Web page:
Thursday, October 13, 2011

PolitiFlub: The employee contribution to Social Security

A recent PolitiFact fact check used the employer's share of the OASDI (Social Security) payroll tax to help calculate the effective tax rate on a person earning $50,000 per year.

I opined that PolitiFact's calculation was wrong.  And I pointed out that PolitiFact has exercised the rule inconsistently over time.  PolitiFact Bias team member Jeff Dyberg pointed me toward another recent example of PolitiFact's inconsistency:

(clipped from
Herman Cain says every worker pays a 15.3 percent payroll tax.  PolitiFact finds the statement "Mostly False":
Cain said, "Every worker pays 15.3 percent payroll tax." That's not accurate. Workers only pay half that, with the exception of the self-employed, as we mentioned above.
Yet Cain could have used PolitiFact as his source for the 15.3 percent figure.  It's almost exactly what PolitiFact claimed in its fact check of President Obama (blue highlights added):
Payroll taxes fund Social Security and Medicare. In general, payroll taxes hit lower-to-middle-income taxpayers harder than high-income taxpayers, for two reasons. First, workers with low to moderate incomes are more likely than rich taxpayers to make the bulk of their income from salaries and wages, which are subject to the payroll tax, rather than capital gains or other types of investment income, which are not subject to payroll taxes. For the very rich, that pattern is reversed. Second, Social Security tax is levied only on the first $108,600 of one’s salary, meaning that virtually all of the earnings of someone making $50,000 a year is subject to it. That wouldn’t be the case for someone who’s very rich.

We asked two researchers at the Urban Institute-Brookings Institute Tax Policy Center, Roberton Williams and Rachel Johnson, for their advice on how to factor in payroll taxes. They estimated that combining the workers’ share of the payroll tax with the employer’s share -- the usual practice among economists -- would mean an extra 15 percentage points for our hypothetical middle-class worker, and less than 2 additional percentage points for the high-income taxpayer.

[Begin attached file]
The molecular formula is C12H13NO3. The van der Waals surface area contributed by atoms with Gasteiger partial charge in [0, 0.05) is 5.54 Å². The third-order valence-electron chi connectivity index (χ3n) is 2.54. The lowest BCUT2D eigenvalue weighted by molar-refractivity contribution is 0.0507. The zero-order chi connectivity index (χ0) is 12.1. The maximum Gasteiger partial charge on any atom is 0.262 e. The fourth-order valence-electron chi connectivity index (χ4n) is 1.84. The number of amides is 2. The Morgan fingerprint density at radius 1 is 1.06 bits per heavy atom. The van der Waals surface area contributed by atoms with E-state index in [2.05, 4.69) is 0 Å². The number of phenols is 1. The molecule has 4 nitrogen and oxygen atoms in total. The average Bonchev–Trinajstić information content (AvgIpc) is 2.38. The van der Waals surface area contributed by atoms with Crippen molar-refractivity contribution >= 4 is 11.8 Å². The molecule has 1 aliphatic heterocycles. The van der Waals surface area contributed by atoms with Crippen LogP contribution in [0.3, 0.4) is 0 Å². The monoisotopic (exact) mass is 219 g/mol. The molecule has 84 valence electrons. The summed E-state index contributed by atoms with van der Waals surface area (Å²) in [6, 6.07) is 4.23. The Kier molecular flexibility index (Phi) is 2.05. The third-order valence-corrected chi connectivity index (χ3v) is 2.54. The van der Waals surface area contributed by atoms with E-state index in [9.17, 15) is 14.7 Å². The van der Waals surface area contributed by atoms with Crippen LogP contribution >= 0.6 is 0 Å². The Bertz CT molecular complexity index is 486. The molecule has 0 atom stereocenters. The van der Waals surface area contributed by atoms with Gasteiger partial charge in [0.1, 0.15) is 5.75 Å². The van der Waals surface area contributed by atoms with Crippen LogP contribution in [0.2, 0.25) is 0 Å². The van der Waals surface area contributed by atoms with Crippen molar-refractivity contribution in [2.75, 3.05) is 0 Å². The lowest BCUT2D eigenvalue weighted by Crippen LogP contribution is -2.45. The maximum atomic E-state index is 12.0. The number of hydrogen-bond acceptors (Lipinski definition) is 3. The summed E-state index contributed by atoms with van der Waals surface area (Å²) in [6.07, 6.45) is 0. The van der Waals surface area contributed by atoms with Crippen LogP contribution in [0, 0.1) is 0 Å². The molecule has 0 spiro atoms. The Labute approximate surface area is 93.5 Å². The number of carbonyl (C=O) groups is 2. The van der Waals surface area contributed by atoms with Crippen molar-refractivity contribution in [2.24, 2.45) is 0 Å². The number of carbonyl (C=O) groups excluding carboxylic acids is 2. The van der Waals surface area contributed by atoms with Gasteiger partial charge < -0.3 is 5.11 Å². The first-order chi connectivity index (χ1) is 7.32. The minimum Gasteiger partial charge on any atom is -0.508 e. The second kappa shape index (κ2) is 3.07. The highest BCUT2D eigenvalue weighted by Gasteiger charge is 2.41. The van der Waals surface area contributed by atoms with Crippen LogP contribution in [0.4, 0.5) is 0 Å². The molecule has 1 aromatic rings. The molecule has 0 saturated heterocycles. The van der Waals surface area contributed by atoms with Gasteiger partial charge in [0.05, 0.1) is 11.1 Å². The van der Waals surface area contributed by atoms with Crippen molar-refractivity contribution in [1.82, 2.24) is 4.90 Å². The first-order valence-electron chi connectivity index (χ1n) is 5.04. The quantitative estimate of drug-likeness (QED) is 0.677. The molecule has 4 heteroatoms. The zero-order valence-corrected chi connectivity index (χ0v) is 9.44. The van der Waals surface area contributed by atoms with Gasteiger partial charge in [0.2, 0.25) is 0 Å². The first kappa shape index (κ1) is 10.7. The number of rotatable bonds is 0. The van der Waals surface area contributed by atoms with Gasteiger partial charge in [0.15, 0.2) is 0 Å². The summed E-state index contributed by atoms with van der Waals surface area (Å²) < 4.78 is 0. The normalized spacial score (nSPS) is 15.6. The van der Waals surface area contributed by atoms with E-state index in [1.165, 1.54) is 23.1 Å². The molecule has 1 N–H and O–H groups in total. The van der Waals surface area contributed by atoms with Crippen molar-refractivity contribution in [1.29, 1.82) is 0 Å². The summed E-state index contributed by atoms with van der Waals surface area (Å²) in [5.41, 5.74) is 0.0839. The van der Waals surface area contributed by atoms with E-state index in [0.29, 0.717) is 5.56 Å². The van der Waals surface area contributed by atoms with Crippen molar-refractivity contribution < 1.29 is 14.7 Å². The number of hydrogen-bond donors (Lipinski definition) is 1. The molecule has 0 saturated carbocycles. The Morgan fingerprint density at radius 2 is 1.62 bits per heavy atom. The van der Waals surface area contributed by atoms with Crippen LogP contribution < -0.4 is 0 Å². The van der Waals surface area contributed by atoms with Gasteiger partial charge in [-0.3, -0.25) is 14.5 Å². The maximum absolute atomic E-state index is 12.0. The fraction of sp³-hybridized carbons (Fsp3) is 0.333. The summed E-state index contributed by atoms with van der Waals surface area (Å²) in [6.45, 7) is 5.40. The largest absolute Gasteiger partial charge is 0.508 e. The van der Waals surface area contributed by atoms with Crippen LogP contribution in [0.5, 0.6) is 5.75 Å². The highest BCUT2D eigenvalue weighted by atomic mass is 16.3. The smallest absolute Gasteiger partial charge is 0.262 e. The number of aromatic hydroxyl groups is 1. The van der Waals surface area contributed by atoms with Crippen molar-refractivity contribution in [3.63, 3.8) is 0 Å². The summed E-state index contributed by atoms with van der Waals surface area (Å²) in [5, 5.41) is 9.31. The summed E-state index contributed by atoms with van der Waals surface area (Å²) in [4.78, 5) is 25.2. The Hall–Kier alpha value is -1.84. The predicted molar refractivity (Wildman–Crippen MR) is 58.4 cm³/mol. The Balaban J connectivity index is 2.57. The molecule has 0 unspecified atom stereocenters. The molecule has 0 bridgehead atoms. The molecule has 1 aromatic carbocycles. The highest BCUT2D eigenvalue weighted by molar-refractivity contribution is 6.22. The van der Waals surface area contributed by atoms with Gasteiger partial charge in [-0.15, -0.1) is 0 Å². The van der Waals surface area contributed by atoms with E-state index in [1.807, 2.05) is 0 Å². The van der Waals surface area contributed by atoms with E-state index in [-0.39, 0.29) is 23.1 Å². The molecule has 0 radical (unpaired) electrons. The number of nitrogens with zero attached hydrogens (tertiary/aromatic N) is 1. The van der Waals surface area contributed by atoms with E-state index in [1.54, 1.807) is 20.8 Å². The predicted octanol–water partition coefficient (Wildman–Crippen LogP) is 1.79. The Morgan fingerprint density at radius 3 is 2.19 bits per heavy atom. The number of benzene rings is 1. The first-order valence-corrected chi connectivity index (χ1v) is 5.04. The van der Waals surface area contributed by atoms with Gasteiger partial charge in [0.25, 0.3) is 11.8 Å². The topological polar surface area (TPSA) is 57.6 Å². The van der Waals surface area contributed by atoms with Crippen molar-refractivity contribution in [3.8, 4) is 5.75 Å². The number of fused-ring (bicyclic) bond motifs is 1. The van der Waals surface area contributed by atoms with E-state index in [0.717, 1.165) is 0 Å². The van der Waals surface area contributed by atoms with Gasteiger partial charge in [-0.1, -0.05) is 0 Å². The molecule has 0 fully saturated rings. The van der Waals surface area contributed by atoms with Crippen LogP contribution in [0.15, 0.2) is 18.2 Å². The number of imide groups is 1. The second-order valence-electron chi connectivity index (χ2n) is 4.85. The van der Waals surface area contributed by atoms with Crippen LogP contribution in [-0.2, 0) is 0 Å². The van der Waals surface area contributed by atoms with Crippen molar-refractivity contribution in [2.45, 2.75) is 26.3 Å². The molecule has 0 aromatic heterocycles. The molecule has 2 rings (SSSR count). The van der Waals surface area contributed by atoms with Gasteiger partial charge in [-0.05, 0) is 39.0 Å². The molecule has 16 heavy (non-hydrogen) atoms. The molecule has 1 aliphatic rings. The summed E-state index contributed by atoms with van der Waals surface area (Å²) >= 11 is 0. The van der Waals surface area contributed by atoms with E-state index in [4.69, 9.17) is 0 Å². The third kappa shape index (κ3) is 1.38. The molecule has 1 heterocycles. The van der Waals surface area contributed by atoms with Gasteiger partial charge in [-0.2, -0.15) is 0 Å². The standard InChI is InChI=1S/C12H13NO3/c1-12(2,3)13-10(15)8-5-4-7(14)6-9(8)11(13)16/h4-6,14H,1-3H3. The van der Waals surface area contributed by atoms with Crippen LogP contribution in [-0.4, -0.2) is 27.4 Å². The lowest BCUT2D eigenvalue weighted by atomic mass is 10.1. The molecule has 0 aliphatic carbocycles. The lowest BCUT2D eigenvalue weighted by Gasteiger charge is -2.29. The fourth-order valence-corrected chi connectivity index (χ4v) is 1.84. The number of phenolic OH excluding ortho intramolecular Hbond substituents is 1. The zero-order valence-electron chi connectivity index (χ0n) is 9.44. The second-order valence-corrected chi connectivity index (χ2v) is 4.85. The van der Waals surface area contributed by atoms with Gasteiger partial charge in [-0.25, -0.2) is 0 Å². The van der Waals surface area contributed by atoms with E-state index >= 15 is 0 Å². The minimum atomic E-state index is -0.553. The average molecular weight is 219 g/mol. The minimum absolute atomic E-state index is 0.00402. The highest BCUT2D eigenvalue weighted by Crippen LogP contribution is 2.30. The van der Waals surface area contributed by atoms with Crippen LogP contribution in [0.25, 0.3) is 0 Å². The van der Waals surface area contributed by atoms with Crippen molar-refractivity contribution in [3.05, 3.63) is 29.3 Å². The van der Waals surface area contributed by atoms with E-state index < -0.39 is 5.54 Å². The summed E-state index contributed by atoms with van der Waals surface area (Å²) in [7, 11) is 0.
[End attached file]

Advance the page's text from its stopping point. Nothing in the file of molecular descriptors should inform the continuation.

Rejecting the 15 percent figure harmed Herman Cain's "Truth-O-Meter" rating.  Barack Obama and Warren Buffett received a benefit from PolitiFact's acceptance of a 15 percent figure in calculating a worker's effective tax rate on a $50,000 income.

So it's time for another little tally of how PolitiFact's inconsistency pans out in terms of the partisan divide.

 Barack Obama (story uses 15 percent figure)
 Warren Buffett (story uses 15.3 percent figure)

 Jeff Merkley (story uses 6.2 percent figure)
 Barack Obama (story uses 6.2 percent figure)
 Kendrick Meek (story relies on Tax Policy Center figures)

 Herman Cain (story uses 6.2 percent figure)
 Michele Bachmann (story follows CBO in crediting employer's share of tax to the employee)
 Sheldon Whitehouse (15.3 percent would have aided Whitehouse*)

*It's worth noting that Whitehouse received so much assistance from PolitiFact in justifying his claim (ignoring the effect of corporate taxes on tax burdens) that he hardly needed any help from the employer's share of the payroll tax.

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